A bigwig -- I won't say who because this was an internal communication to employees of a certain news and data vendor -- writes today to vindicate the Red Actor position on e-mail, or so it seems:
To help us all work more efficiently, I would like to see great reduction in the number of emails exchanged among the employees. Why?
Well, it seems that the number of emails we get every day increases exponentially; for every email we send, we get three more. Although email is a wonderful communication tool, it sometimes creates more confusion and gets in the way of doing business more productively. Further, email becomes an end rather than a means and winds up dictating the use of our available time. My personal opinion is that it also cuts down on personal interaction, which is vital to clear and constructive communication. Additionally -- and I am saying this through my own experience -- many emails appear to be antagonistic because of their brevity and occasionally apparently sharp or imperious tone.
The recommendation: More face-to-face communication
All well and good, I say, but I also see we need to distinguish between different kinds
of communication. E-mail is not the only option. There's IM and groupware and the telephone.
Let's have things that need to be written down -- that means most precise information about who, what, when, and where -- posted to a portal so that when we do have a chance to sit down and talk it can be the kind of conversation that you can't conduct electronically: Relaxed, spontaneous, wide-ranging meetings of the minds.
You can't just swap face-to-face for e-mail. You wind up with the same problem: those endless short, snippish interruptions along the lines of "When did you say that thing was happening again?"
And the fact is that if I want to talk to my art director, I have to wait for an elevator that runs less frequently than the G subway in Brooklyn to go and see him two floors up. Plus our team is increasingly distributed, including correspondents in Shanghai, Blighty, and Walkabout Creek.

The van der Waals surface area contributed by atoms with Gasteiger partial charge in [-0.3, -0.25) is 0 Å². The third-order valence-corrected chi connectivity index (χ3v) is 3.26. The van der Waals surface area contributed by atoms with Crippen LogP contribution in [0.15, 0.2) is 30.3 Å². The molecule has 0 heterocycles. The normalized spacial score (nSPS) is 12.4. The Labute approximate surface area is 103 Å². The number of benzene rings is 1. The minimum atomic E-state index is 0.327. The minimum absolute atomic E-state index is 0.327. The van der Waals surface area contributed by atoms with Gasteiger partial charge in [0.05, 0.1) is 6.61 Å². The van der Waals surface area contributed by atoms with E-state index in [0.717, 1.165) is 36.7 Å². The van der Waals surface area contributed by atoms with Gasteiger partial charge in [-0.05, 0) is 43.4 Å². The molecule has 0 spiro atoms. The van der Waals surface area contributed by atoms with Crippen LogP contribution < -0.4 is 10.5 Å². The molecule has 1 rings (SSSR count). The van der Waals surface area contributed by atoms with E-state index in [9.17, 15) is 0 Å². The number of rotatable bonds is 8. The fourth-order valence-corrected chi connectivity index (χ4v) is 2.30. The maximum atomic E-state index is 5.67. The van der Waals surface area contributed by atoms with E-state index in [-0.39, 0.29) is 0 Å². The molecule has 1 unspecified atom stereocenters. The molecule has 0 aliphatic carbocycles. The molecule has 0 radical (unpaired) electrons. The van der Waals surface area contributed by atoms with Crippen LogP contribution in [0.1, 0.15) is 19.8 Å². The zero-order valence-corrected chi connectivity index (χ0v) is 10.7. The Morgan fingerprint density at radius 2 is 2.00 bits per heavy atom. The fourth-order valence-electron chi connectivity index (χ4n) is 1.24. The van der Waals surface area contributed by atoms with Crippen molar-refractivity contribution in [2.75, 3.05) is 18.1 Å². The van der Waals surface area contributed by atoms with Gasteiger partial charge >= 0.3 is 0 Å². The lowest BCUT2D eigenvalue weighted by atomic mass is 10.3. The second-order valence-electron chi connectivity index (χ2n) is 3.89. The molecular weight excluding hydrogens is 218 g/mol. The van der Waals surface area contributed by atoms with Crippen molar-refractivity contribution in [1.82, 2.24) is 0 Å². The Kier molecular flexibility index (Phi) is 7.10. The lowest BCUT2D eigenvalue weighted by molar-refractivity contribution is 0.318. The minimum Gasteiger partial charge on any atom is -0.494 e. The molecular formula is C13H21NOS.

And e-mail has its uses. When you learn to set up alerts in MS Outlook, for example, you can prioritize messages so that the really important stuff pops up and the rest goes into a folder for later browsing. And there are messages that you need to leave the virtual equivalent of a paper trail, like our manufacturing guy's reports on the results of production and the layout of the upcoming issue. You need to see sign-off from a lot of people on that stuff to be sure you're doing the right thing on your part of it.
Our copy editor jokes he is going to gin up an automated reply so that when I tell him a file is ready for him to read, a reply automatically tells me to close the file, which I always forget to do. The irony is he sits right by me. On the other hand, his job involves concentrating fiercely on arcane punctuation and usage issues, so I hate to drive him crazy.
Use electronic communication that consolidates and organizes information in one place accessible to everyone, so long as it passes the global test
: Does getting information this way save me time and annoyance? An intranet with messaging and calendaring and all that good stuff does exactly that. Whenever I get a minute, I visit the site and get a rundown on where everybody else is at at that moment, and most of my worry-wart questions get answered.
That way we can save our face time for the good stuff: Shooting the bull about things we enjoy talking about and actually being pleasant and relaxed instead of abrupt and harassed with one another. I'm interested in learning more about what turns my reporters on, or not, about what they cover. That's why I'd rather not waste my word-budget for the day repeating "when you gonna turn it in" ad nauseam.
Not that I would want to contradict the big boss, you understand ... if, hypothetically, he or she were my big boss, that is ...